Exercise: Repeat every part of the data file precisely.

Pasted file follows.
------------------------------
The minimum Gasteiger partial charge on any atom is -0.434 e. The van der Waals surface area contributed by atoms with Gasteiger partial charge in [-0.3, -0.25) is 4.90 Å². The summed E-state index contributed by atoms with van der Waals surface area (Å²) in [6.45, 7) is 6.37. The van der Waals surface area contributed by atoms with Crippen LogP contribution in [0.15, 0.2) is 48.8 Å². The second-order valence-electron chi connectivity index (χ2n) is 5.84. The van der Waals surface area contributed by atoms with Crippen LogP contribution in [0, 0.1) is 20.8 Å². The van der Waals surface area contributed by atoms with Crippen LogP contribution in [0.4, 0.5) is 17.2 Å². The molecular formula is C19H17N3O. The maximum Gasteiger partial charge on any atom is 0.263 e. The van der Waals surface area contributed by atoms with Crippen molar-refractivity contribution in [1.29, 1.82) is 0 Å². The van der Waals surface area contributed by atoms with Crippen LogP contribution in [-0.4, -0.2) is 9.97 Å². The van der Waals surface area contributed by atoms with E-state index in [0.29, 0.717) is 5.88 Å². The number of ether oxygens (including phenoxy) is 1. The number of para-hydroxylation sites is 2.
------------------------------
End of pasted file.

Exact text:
The minimum Gasteiger partial charge on any atom is -0.434 e. The van der Waals surface area contributed by atoms with Gasteiger partial charge in [-0.3, -0.25) is 4.90 Å². The summed E-state index contributed by atoms with van der Waals surface area (Å²) in [6.45, 7) is 6.37. The van der Waals surface area contributed by atoms with Crippen LogP contribution in [0.15, 0.2) is 48.8 Å². The second-order valence-electron chi connectivity index (χ2n) is 5.84. The van der Waals surface area contributed by atoms with Crippen LogP contribution in [0, 0.1) is 20.8 Å². The van der Waals surface area contributed by atoms with Crippen LogP contribution in [0.4, 0.5) is 17.2 Å². The molecular formula is C19H17N3O. The maximum Gasteiger partial charge on any atom is 0.263 e. The van der Waals surface area contributed by atoms with Crippen molar-refractivity contribution in [1.29, 1.82) is 0 Å². The van der Waals surface area contributed by atoms with Crippen LogP contribution in [-0.4, -0.2) is 9.97 Å². The van der Waals surface area contributed by atoms with E-state index in [0.29, 0.717) is 5.88 Å². The number of ether oxygens (including phenoxy) is 1. The number of para-hydroxylation sites is 2.